Once described as the world’s most powerful woman, Angela Merkel appears on her way out of politics. The Christian Democratic Party (CDP) sunk to record-low popularity levels after Mrs Merkel’s protege, Annegret Kramp-Karrenbauer, announced she will not run for the chancellorship in next year’s elections. The announcement, which came earlier this month, sent shockwaves throughout Germany and the rest of the EU, immediately worsening the bloc’s uncertainty in the wake of Brexit.
The EU is looking for leadership now that Britain has left the club, but the bloc’s de-facto German leader no longer looks able to even lead her own coalition government.
To further complicate matters, European leaders are loggerheads over how much money to put into the EU’s budget for the next seven years, after an all-night meeting in Brussels.
As divisions and disagreements within the region arise, a 2010 report by the EUObserver has resurfaced, which reveals what Mrs Merkel had envisioned for the future of the bloc.
Delivering a speech in the European Parliament ten years ago, the German Chancellor claimed her country felt “deeply committed” to Brussels.
She said: “Indeed we must find a right way to stabilise the eurozone permanently and eliminate its conception errors.
“We must be courageous and not shy away from treaty change if needed.”
Moreover, she insisted that in order to bring about a “true economic union” underpinning the common currency, there was a need for more “binding” commitments from member states to make reforms.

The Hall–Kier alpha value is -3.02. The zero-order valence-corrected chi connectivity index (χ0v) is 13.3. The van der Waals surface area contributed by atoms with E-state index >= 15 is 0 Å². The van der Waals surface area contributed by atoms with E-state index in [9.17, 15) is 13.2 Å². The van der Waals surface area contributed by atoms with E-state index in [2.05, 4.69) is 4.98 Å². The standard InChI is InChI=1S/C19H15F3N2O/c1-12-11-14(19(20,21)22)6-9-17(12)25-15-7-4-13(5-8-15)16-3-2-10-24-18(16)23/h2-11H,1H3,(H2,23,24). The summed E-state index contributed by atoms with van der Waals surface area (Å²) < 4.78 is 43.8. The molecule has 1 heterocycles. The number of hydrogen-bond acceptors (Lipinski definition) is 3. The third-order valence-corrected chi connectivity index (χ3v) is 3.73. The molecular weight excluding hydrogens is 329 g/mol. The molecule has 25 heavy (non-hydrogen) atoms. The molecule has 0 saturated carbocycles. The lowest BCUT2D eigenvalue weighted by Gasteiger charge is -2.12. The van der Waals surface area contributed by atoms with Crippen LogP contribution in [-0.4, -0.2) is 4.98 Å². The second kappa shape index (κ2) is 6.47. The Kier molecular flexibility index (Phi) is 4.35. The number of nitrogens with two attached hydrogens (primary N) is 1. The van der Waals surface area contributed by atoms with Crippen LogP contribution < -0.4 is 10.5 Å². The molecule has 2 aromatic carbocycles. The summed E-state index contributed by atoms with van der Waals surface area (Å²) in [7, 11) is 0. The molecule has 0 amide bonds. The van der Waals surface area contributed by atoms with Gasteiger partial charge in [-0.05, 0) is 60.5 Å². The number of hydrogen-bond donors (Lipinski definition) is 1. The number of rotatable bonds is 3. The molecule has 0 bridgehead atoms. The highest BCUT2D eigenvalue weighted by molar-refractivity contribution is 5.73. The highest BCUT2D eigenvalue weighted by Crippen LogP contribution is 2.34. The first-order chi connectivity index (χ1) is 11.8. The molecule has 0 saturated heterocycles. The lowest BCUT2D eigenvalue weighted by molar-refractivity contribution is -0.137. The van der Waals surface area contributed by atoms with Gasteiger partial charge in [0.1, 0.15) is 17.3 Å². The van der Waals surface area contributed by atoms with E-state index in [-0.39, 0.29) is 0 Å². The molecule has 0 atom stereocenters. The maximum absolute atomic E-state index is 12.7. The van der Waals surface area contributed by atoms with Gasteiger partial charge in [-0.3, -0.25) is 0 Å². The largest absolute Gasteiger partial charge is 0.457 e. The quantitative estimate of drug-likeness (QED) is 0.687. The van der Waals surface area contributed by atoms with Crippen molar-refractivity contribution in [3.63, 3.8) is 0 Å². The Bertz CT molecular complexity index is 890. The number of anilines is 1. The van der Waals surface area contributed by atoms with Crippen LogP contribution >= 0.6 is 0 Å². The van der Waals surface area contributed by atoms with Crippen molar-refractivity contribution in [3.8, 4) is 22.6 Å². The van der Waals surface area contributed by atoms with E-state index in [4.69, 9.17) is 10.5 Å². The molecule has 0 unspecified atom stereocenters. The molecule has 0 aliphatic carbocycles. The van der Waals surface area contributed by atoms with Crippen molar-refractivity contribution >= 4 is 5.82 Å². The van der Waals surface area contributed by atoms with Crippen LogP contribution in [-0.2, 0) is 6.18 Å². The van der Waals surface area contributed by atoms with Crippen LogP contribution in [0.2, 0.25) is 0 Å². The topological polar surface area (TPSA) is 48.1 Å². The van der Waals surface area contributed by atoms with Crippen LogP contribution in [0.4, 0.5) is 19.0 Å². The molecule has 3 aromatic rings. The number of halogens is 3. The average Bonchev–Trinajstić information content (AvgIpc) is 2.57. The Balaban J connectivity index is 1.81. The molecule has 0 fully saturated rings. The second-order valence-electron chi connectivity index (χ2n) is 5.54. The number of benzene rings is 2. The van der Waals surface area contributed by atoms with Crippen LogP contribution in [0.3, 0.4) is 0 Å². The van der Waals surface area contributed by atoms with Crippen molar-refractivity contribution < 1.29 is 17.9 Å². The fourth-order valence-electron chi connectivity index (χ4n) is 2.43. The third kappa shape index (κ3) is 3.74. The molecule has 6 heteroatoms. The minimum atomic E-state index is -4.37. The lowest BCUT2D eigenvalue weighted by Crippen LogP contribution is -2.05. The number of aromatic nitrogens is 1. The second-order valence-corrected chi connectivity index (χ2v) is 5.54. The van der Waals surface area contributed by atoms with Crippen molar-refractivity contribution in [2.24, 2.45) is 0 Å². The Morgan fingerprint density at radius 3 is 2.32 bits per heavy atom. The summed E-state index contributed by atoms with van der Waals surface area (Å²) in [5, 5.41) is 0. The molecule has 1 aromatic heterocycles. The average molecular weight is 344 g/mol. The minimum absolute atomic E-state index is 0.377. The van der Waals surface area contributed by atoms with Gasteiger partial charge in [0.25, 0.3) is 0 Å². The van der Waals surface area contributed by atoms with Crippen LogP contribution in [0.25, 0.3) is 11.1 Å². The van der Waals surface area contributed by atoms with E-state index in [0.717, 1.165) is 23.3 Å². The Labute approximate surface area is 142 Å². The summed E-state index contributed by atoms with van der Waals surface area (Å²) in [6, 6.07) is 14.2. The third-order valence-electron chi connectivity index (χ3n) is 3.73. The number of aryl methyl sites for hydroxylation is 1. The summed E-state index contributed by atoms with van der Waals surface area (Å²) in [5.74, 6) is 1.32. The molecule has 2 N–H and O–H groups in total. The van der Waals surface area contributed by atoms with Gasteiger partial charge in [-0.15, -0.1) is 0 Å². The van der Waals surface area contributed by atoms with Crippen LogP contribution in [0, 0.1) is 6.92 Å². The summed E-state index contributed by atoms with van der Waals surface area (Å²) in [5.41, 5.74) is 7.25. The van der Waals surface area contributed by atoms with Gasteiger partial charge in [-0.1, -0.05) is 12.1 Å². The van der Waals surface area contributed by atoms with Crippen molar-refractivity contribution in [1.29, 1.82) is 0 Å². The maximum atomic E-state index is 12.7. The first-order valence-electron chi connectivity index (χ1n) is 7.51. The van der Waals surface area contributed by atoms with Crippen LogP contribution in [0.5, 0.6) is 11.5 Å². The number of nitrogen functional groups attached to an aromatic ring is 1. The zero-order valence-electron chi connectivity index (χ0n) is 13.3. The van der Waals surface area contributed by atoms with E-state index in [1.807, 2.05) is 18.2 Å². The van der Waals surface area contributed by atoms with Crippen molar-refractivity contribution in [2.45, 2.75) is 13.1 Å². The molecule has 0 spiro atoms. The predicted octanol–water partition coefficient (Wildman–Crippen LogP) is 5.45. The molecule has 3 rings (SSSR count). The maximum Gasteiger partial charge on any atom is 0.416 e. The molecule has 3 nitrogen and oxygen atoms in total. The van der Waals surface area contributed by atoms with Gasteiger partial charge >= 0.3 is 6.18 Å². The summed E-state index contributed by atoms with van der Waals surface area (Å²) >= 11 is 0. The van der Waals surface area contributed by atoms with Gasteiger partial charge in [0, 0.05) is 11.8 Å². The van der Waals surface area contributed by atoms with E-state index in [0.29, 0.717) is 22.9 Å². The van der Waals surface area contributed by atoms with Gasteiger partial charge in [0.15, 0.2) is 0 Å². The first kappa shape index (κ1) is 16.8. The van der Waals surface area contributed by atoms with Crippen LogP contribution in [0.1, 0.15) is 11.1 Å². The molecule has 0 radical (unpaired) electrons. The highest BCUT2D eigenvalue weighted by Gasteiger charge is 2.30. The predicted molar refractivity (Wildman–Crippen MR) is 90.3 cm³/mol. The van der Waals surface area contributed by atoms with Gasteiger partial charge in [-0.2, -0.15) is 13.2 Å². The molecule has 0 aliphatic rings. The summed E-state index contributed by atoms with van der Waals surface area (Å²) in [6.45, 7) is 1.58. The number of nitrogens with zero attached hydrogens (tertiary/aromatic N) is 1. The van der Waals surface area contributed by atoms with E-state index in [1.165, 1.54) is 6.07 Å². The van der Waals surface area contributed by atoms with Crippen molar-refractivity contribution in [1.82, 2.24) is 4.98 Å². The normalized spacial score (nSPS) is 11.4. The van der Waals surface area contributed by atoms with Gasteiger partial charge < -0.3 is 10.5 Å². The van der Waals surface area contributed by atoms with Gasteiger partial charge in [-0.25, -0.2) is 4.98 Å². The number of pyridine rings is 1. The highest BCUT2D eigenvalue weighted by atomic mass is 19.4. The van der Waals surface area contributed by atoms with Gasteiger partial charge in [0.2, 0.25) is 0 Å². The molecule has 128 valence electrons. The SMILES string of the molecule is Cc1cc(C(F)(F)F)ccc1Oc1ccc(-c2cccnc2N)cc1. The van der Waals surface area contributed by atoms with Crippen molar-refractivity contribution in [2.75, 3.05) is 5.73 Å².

The EU institutions, Mrs Merkel said, should be given an ever stronger role to “genuinely correct any inadequate” procedures.
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Responding to calls by Guy Verhofstadt, to urgently set up a federal European state, the German leader pointed out that an attempt in that direction failed when French and Dutch voters rejected the European Constitution, in 2005.
She noted: “Of course the European Commission will one day become a government, the EU Council a second chamber and the European Parliament will have more powers.
“But for now, we have to focus on the euro and give people a little bit of time to come along.”
As for the dividing lines between euro-members and non-euro states, Mrs Merkel went back to the initial idea of the common currency: that it will be one day adopted by all EU countries.
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Setting out his 10-year vision for Europe, French President Emmanuel Macron echoed Mrs Merkel’s claims last week.
Speaking at the 56th Munich Security Conference, Mr Macron expressed his willingness for Europe’s middle classes to “become more integrated with the help of effective defence policy, a larger budget and integrated capital markets”.
He claimed that the continent was reaching a moment of truth concerning the decision for better integration and commonality, proceeding to criticise other member countries’ lack of urgency when it came to responding to issues concerning European sovereignty.
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